Saturday, April 20, 2013
Fathomhell - Non Pietatem Erit EP (2012)
I'm not usually too put off by a drum machine, since it's often mixed or programmed well enough that it can subside just below the atmosphere of the riffing, or even add an element of coldness. Here, though, I found that it could get in the way. The beats are tight, but the overall presence feels a bit too flat and machine-like for the more emotional rhythm guitar progressions. The bass lines, here, also seem to just blandly trod along below those rhythm guitars; audibly pumped, but even in a space like the slower bridge of "Fall to the Infinite Depths of Abyss", where they could have shined with a groovier notation, they just drift along predictably and it feels like they rob the material of a potential depth and dimension. The vocals, grafted with a salacious, rasp, are somewhat uneven in quality through the various tracks. For instance, in "Devours the Light, Eats Their Souls" they feel more garbled with a more guttural bark to them, not so great; but in "Fall to the Infinite Depths of Abyss" they alternate between a straight, wretched drawl and a more shrieked, Varg Virkernes style torment and they seem to cling better to the leeching emotions of the riffs; in fact they were one of the best parts of that song...
When it comes to the guitars, though, Fathomhell is far more consistent. There are a few progressions here or there where they stride into a predictable, effortless repetition, but in general they've got that corpulent depth of character that you might have once felt from an album like Storm of the Light's Bane. Glistening with both warmth and pain, light and darkness, they're the strength the of the Spaniards, and even where they'll cut off and leave the guitars alone, like the evil harmony that sets up "Illusions of Death", I was totally transported back to the 90s and what I enjoyed about that atmosphere of In the Nightside Eclipse, Born of the Flickering, The Somberlain, etc. Not to say that the notes are as catchy as their spiritual forebears, or truly memorable long after the 25 minute EP ends, but certainly the minds behind these chords and tremolo picked patterns are well versed on the particular style, and herein lies the potential. The intro and outro, heavily dowsed in synthesizers, area also quite nice bookends to the release, and after "Dante's Inferno" and the intro to "Devours the Light", I was pretty excited.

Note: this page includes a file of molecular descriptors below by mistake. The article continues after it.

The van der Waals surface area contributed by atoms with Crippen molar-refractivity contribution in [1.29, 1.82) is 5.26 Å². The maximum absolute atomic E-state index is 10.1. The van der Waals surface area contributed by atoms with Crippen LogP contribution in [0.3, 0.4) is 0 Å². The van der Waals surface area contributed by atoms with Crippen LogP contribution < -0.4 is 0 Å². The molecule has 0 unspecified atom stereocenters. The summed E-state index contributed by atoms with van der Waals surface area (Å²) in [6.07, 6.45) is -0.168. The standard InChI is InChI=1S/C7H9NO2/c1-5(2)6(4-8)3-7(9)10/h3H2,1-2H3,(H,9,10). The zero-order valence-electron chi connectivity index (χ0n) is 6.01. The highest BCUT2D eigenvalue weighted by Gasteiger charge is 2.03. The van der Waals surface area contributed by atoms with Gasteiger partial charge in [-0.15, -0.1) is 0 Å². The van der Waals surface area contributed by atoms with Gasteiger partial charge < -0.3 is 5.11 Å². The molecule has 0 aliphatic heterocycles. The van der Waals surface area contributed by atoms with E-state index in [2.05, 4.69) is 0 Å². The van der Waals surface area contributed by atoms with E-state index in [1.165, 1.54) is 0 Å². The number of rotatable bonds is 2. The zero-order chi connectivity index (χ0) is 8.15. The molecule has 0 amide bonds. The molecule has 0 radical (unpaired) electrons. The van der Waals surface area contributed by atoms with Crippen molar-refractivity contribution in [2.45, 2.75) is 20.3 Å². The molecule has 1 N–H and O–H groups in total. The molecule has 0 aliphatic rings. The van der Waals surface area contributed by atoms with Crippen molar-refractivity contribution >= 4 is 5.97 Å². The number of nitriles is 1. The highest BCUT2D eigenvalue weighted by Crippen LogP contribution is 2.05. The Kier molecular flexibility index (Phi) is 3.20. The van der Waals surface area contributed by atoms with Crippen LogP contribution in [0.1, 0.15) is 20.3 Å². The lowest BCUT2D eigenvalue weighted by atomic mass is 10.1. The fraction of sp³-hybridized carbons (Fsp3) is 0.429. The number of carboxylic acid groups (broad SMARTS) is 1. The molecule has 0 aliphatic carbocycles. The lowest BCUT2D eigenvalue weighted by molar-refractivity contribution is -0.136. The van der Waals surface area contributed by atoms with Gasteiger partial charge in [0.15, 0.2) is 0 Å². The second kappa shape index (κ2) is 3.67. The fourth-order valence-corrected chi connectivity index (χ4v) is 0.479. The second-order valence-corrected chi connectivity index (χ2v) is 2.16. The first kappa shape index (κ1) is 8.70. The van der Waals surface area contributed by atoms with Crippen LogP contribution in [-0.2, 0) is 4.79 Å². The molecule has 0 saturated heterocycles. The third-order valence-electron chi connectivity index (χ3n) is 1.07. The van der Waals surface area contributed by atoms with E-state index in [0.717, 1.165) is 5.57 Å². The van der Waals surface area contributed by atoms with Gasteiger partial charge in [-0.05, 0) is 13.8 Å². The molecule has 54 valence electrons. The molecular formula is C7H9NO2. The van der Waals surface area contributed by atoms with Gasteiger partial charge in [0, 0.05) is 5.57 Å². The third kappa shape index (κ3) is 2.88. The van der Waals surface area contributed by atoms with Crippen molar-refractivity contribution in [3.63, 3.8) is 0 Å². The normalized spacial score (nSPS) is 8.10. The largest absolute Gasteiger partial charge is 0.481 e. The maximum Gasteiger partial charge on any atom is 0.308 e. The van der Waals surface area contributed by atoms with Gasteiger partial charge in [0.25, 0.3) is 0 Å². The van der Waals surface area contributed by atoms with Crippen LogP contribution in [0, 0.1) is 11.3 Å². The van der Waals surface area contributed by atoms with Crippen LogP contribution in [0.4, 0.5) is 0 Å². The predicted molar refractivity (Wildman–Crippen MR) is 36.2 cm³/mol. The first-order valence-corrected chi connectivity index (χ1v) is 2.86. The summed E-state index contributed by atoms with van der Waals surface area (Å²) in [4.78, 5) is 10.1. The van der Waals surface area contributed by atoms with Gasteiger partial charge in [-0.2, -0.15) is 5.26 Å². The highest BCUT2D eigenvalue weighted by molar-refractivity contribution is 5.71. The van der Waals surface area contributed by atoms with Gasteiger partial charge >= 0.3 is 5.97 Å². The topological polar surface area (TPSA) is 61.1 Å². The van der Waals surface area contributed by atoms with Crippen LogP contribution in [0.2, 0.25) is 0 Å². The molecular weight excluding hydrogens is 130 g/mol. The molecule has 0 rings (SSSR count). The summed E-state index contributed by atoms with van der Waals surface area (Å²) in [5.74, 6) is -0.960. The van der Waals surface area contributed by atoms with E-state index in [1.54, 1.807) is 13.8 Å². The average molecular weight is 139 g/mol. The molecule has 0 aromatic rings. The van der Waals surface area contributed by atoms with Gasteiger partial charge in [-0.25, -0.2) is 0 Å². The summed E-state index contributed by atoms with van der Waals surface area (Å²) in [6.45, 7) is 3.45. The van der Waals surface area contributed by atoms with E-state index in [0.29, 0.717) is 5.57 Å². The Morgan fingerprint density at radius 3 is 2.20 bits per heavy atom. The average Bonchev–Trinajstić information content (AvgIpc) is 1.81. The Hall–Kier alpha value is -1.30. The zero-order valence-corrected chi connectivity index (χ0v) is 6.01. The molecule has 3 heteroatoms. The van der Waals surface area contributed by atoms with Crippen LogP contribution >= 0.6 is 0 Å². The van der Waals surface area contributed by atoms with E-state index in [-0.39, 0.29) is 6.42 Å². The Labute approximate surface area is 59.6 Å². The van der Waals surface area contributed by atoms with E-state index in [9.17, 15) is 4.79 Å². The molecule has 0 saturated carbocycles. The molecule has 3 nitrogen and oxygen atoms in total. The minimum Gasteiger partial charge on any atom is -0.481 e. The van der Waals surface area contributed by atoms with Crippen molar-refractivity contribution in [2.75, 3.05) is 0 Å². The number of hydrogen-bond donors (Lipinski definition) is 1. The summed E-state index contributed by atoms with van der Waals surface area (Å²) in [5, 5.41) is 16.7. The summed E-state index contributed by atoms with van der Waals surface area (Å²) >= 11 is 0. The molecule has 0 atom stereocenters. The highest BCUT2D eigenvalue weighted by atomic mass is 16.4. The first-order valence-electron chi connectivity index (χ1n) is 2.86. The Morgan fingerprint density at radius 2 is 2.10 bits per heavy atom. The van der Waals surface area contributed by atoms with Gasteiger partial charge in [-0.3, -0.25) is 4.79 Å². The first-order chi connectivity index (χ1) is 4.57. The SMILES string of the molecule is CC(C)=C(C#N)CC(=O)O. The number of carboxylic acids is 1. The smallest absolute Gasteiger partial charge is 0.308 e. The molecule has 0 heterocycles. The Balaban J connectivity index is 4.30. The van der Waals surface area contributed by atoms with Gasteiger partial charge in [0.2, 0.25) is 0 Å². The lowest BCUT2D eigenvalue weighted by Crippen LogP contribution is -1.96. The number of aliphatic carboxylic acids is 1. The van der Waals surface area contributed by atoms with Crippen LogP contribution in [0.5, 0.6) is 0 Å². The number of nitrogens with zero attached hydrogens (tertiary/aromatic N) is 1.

All in all, for an independently released intro offering, Non Pietatem Erit is decent, if nothing exemplary or out of the ordinary. There are no limitations here that couldn't be overcome with an actual drummer or just better dynamics in the mixing; and while they're not always on fire, the vocals do have their moments, as do the riff progressions. If you're seeking out a younger band that captures that Swedish spirit accurately, you could do much worse than this.
Verdict: Indifference [6.5/10]